October 10, 2007
Text by Dr. Kevin Furlong, Geosciences Professor at Penn State and Chair of UNAVCO’s GeoEarthScope LiDAR Working Group
GeoEarthScope is a component of EarthScope that includes the acquisition of aerial and satellite imagery and geochronology. As part of GeoEarthScope, we are working on collecting LiDAR (Light Detection And Ranging) data along major fault zones in the western U.S. and Alaska over the next year. This effort will provide extensive and detailed images of active faults throughout the tectonic plate boundary region on the west coast of North America. Airborne LiDAR is an unparalleled remote sensing technique for generating extremely detailed maps of ground elevation. Because of LiDAR’s advantages over previous remote sensing techniques, it is rapidly becoming a key tool in studies of active faulting, landscape processes, and ground deformation.
The data obtained through the Northern California GeoEarthScope LiDAR project will be used for improving our understanding of hazards along the San Andreas plate boundary region. The ability to ‘see through’ the vegetation provides images of the faults that were previously unobtainable. These data then allow the creation of precise maps that show where faults break the earth’s surface (see accompanying figures). These images will aid paleo-seismologists (those who study the records of pre-historic earthquakes) in determining the timing and size of earthquakes that occurred on the faults in the geologic past, which may be related to potential earthquake magnitude on that fault segment in the future. The precision of these LiDAR images also allows us to determine the rate of fault movement in the past by identifying a dateable feature that has been offset by the fault, something that was previously difficult to accomplish in remote locations by foot.
The first part of this project was the mapping of active faults throughout Northern California, the most well-known being the San Andreas. More than 1500 km2 of the San Andreas fault system was mapped, including a 1-2 km wide swath from Shelter Cove, where the fault first comes ashore north of San Francisco, to near Parkfield on the central coast of California. The fault continues to the south, and has already been mapped using LiDAR by the NSF funded B4 project in 2005. Swaths were also mapped along major sections of the Hayward, Rodgers Creek, Maacama, Calaveras, Green Valley, Paicines, and San Gregorio faults, all located in the Bay area. Marine terraces near Ano Nuevo and Bodega Bay were imaged, which can provide information on local uplift rates and sea level change. Additional mapping was done on a 5-km wide swath perpendicular to the plate boundary just south of the Mendocino triple junction, which is where three tectonic plates come together and the San Andreas fault ends offshore north of San Francisco. The imagery near the Mendocino triple junction will help researchers to understand the early stages of the San Andreas fault system’s development. Some regional, state and federal groups provided additional funds to increase the data acquisition, particularly in the densely populated San Francisco Bay region, demonstrating the value of these data to the local community. For the first time there is a high-resolution image of one of Earth’s major plate boundary fault systems along its entire length!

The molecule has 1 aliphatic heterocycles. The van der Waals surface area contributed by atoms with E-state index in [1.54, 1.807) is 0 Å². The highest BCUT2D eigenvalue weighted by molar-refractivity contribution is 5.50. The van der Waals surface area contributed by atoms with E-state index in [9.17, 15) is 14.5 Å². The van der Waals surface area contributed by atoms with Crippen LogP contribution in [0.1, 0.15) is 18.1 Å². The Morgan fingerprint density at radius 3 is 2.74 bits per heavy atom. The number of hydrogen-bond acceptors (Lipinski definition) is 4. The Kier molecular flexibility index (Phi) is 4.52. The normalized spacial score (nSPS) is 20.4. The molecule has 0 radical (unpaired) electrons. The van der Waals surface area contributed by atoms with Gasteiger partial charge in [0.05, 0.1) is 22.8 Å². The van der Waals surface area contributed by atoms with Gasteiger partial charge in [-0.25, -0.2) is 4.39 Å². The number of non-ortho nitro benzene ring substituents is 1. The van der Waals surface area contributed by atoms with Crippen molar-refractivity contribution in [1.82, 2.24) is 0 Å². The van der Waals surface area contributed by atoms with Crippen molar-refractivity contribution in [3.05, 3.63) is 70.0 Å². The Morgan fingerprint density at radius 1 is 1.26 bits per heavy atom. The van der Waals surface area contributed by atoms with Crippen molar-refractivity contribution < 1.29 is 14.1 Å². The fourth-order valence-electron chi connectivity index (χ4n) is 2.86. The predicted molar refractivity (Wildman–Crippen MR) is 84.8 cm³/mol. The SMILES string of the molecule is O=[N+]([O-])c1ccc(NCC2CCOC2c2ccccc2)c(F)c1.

The acquisition of LiDAR data along the major faults of the western U.S. and Alaska is providing information on active faults that was previously impossible to gather. As these data for the entire PBO region become available over the next year, there will be superb opportunities for EarthScope researchers to incorporate these high-quality images of fault behavior into their science aimed at improving our understanding of the hazards posed by active faults in the western U.S. and Alaska, and continue our efforts to mitigate those hazards through improvements in earthquake science.
Last modified: 2020-01-28 22:54:16 America/Denver